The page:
Pessimists are often more productive, make fewer mistakes, and have better communication skills than their positive colleagues, because most of them would rather dedicate their free time to something more productive, and write paper, than sip tea and chat with colleagues in the kitchen.

Progressive employers often believe that a productive successful team is an office full of positive, smiling people. However, researchers have found that if you make employees look more upbeat and cheerful than they really feel, you can achieve the opposite result – emotional exhaustion and withdrawal into themselves. Women are particularly affected because they are more likely to be expected to be happy and joyful.

Tyranny of the work productivity

The mass craze for a positive work attitude appeared not so long ago under the influence of research on the relationship of employee productivity to their good mood. It would seem that attempts to increase employee satisfaction should benefit both workers and management. However, corporate happiness strategies lead quite quickly to undesirable results.

Depending on where you work, attempts to boost your morale can look a variety of ways, from Friday night pizza to mandating that employees in the office cafeteria pretend to be happy from early in the morning until late at night. In the long run, such superficial manipulative techniques will accomplish nothing, since they quickly become habitual and cease to impress.

Sometimes even really good intentions-such as being able to work from home can lead to a weakening of the boundaries between work and private life. This is dangerous in that the unspoken ban on personal emotion will spread to all areas of life.

The right balance can be struck when the employer tries to create a warm work environment while understanding that employees have lives outside of work that inevitably affect their moods. There is no need to put everything on the altar of productivity while losing respect for employees’ personal lives.

The need to portray joy for long periods of time is fraught with physical and mental health problems ranging from depression to cardiovascular disease.

The researchers concluded that a strained duty smile spoils the mood of its owner and can even lead to the fact that a person wants to quit work. It was also noticed that for women it is harder to suppress negative emotions than for men.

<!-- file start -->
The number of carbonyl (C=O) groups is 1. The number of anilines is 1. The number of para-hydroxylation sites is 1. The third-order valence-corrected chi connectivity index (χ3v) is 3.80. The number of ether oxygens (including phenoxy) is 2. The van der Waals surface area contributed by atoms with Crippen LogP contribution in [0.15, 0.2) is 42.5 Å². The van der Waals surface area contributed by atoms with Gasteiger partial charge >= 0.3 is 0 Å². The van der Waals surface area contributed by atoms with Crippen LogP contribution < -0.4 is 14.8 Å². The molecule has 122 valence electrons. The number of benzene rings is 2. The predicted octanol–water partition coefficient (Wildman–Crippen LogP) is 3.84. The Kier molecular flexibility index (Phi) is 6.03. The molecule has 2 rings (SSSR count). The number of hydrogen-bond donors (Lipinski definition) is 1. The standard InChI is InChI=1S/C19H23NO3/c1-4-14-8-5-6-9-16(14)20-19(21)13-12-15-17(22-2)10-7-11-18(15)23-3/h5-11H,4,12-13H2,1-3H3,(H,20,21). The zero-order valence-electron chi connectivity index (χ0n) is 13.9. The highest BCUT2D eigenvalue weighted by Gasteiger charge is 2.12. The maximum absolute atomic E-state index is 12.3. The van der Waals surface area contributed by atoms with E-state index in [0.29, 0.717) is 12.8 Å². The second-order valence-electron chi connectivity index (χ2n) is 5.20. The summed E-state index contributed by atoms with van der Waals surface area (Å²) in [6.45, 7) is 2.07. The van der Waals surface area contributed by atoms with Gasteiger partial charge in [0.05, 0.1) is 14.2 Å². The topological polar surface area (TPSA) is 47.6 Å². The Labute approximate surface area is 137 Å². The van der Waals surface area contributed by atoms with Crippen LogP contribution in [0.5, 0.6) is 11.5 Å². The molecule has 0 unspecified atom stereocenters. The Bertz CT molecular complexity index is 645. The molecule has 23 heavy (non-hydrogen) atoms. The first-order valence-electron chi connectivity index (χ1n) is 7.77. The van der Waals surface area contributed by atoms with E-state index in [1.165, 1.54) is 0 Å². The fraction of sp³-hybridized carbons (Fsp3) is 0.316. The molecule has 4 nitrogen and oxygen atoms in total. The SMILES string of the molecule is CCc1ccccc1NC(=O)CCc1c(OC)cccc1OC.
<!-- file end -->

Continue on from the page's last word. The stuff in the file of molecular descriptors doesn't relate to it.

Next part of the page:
On the benefits of frowning

While positivity increases productivity, irritability and skepticism also have plenty of benefits.

Frustration is a mild alarm signal that informs us that we are faced with an unfamiliar and potentially problematic situation. As a result, we subconsciously become alert and focused.

An angry person tends to distinguish between strong and weak arguments better than a neutral person. This is due to the fact that irritation triggers the mechanisms of the analytical processing of information.

Anger can be the impetus for unconventional solutions. In small doses, anger stimulates creativity, and this is because there is a lot of energy in anger.

However, the burst of creativity triggered by anger is not always long-lasting. Anger is a very exhausting emotion. Therefore, angry people are able to generate interesting ideas quickly, but not for long.

Girl, smile

Alas, gender inequality extends to the right to express their own emotions. We often see moody men in high positions. Women, on the other hand, have to balance on a knife-edge. On the one hand, few people would want to entrust a responsible job to an overly emotional lady.

For example, a group of researchers from Munich Technical University found that women who exude excessive cheerfulness are less likely to get high positions. On the other hand, an aggressive, impenetrable careerist is also unlikely to be successful with the team, bosses and business partners.

Women who suppress their true emotions often feel unhappy. This is especially common among women in the service and customer support professions.

The effort that women in these fields have to put into controlling their own emotions in order to put others in the right mood is called emotional labour. Basically, this means double work: they not only technically perform their duties, but also exploit their femininity.

The burden of emotional labour falls mostly on working-class women. It’s easier for highly skilled female employees to reclaim their right to be moody than for women in the service industry.

The game of positivity is not worth the candle

All employees (and especially women) benefit when their emotional state is not dictated by management and when they are not manipulated for the company’s benefit.

No matter how much effort supervisors make to get their teams in a positive mood, it won’t make anyone work faster or better in the long run. A sullen professional is just as good as a cheerful professional and is certainly more valuable than a satisfied dilettante.

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